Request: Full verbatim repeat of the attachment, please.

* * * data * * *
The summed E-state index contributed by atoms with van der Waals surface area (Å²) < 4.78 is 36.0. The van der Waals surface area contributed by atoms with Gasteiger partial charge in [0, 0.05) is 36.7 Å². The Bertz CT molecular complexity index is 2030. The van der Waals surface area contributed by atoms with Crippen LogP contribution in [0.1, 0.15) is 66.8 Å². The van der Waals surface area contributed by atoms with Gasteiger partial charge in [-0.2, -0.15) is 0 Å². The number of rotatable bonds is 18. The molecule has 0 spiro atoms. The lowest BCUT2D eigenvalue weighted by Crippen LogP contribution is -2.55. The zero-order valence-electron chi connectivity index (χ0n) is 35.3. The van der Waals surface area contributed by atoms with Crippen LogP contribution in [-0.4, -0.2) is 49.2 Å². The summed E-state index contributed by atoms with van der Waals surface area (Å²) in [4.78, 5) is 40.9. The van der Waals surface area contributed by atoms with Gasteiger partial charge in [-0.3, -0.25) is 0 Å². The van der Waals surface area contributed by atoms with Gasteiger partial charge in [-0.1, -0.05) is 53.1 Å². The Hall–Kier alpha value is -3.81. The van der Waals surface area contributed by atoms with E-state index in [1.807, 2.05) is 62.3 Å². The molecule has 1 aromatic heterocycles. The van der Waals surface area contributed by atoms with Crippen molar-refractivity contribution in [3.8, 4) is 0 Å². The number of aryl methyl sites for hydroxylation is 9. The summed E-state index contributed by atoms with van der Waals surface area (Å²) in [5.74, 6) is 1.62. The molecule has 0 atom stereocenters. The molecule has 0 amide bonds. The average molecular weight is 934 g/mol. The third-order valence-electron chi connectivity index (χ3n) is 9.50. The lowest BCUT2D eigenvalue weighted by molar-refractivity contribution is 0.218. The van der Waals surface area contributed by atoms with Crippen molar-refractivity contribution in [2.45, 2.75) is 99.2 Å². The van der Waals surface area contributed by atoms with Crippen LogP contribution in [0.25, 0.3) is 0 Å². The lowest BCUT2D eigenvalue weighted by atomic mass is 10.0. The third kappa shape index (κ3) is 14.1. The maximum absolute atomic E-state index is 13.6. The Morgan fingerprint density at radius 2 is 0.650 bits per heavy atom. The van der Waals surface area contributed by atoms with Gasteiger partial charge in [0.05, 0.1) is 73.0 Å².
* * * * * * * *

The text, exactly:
The summed E-state index contributed by atoms with van der Waals surface area (Å²) < 4.78 is 36.0. The van der Waals surface area contributed by atoms with Gasteiger partial charge in [0, 0.05) is 36.7 Å². The Bertz CT molecular complexity index is 2030. The van der Waals surface area contributed by atoms with Crippen LogP contribution in [0.1, 0.15) is 66.8 Å². The van der Waals surface area contributed by atoms with Gasteiger partial charge in [-0.2, -0.15) is 0 Å². The number of rotatable bonds is 18. The molecule has 0 spiro atoms. The lowest BCUT2D eigenvalue weighted by Crippen LogP contribution is -2.55. The zero-order valence-electron chi connectivity index (χ0n) is 35.3. The van der Waals surface area contributed by atoms with Crippen LogP contribution in [-0.4, -0.2) is 49.2 Å². The summed E-state index contributed by atoms with van der Waals surface area (Å²) in [4.78, 5) is 40.9. The van der Waals surface area contributed by atoms with Gasteiger partial charge in [-0.3, -0.25) is 0 Å². The van der Waals surface area contributed by atoms with Gasteiger partial charge in [-0.1, -0.05) is 53.1 Å². The Hall–Kier alpha value is -3.81. The van der Waals surface area contributed by atoms with E-state index in [1.807, 2.05) is 62.3 Å². The molecule has 1 aromatic heterocycles. The van der Waals surface area contributed by atoms with Crippen molar-refractivity contribution in [3.8, 4) is 0 Å². The number of aryl methyl sites for hydroxylation is 9. The summed E-state index contributed by atoms with van der Waals surface area (Å²) in [5.74, 6) is 1.62. The molecule has 0 atom stereocenters. The molecule has 0 amide bonds. The average molecular weight is 934 g/mol. The third-order valence-electron chi connectivity index (χ3n) is 9.50. The lowest BCUT2D eigenvalue weighted by molar-refractivity contribution is 0.218. The van der Waals surface area contributed by atoms with Crippen molar-refractivity contribution in [2.45, 2.75) is 99.2 Å². The van der Waals surface area contributed by atoms with Crippen LogP contribution in [0.25, 0.3) is 0 Å². The lowest BCUT2D eigenvalue weighted by atomic mass is 10.0. The third kappa shape index (κ3) is 14.1. The maximum absolute atomic E-state index is 13.6. The Morgan fingerprint density at radius 2 is 0.650 bits per heavy atom. The van der Waals surface area contributed by atoms with Gasteiger partial charge in [0.05, 0.1) is 73.0 Å².